Are you feeling tired? Are you counting down the days until you take summer vacation? Are you focused on the clock at work, willing the minutes to go by as quickly as possible?
I just set my out-of-office message for the summer, and it reads "Gone Fishing." That message communicates what I intend to do for myself over the summer (so that my family, friends and clients get a better "me" in the long run).
Although I will literally be doing some fishing over the summer, I really mean for this message to express the state of mind I plan to create. It is a metaphor for how I want to feel and be over summer. The "Gone Fishing" state of mind, for me, begins with a visual image. (Use whatever image you like, if the one I am suggesting does not work for you).
When you imagine that you have "Gone Fishing," what are you doing? And, what AREN'T you doing?
I'll bet you are:
- Breathing slowly
- Aware of your surroundings (hearing birds chirping, seeing the calm water around you, feeling the warmth of the sun on your face)
I'll bet you AREN'T:
- Experiencing distress
- Focused on the nattering voice in your head
When you are "Gone Fishing," you are doing things that are out of the normal routine. You let go of what you would be doing on a regular day (being constantly connected to your phone or other technology, ruminating about work, worrying about your child) and you escape to an oasis of relaxation (whatever that might be for you).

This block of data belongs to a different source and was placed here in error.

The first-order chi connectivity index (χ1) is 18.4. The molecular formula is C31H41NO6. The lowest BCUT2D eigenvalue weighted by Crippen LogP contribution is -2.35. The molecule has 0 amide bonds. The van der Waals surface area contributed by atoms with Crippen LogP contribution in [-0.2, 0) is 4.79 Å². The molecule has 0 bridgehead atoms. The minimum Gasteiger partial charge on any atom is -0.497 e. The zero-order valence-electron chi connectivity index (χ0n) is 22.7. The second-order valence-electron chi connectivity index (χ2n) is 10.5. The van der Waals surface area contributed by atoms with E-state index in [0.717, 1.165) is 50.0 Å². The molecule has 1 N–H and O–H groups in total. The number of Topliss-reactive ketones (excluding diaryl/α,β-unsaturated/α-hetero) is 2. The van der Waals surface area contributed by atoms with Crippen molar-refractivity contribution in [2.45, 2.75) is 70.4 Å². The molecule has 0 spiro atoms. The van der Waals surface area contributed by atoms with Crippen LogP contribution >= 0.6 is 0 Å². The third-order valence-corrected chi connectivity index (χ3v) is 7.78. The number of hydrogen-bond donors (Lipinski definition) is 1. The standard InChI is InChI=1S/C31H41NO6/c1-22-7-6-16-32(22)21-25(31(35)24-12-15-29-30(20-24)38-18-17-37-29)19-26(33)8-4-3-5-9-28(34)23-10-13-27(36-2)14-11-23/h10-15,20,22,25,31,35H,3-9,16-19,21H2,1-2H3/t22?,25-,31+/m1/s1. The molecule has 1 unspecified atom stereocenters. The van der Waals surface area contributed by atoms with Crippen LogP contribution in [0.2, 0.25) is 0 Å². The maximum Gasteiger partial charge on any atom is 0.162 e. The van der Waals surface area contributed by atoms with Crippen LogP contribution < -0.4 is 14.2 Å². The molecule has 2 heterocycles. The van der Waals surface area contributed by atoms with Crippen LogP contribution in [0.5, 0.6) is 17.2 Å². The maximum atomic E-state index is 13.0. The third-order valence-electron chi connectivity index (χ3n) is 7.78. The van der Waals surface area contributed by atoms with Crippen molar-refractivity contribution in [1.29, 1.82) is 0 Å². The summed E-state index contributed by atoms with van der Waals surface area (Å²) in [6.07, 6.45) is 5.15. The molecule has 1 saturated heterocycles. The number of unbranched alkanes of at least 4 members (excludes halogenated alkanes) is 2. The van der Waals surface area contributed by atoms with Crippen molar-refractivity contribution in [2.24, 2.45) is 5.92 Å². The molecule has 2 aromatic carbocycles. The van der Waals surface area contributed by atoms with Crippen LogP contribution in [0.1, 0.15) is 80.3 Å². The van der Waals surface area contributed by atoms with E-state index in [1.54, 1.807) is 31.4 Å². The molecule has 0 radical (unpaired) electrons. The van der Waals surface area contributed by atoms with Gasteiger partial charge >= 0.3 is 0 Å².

So, to create "Gone Fishing" for you, follow these simple steps:
1) Disconnect from technology. Install an out of office message, and trust that you'll be a better "you" when you reconnect again.
2) Let go of all things restrictive. Let your hair go wild; substitute constrictive clothing for soft, comfortable items, pull out those wickedly comfortable sandals.)
4) Focus "out." Move your attention to the sights, sounds and sensations around you.
5) Just "be." Decide to "go with the flow"; whatever happens, just be with it.
If negative thoughts enter your mind, practice the strategy outlined in this post titled, "How to Rewire Your Brain for Success," by Geoffrey James: Shrink the negative image that accompanies the negative thought and emotion. Make the image teeny, tiny and very grainy. Repeat shrinking it, making it smaller and smaller each time.
Then, draw in a positive image and elongate, enhance and enlarge it. Make it more colorful and vibrant. Repeat this several times, making the positive image larger and more colorful. And, add some sound to it to anchor it more fully in your brain.
So where and when will you "Go Fishing" this summer?
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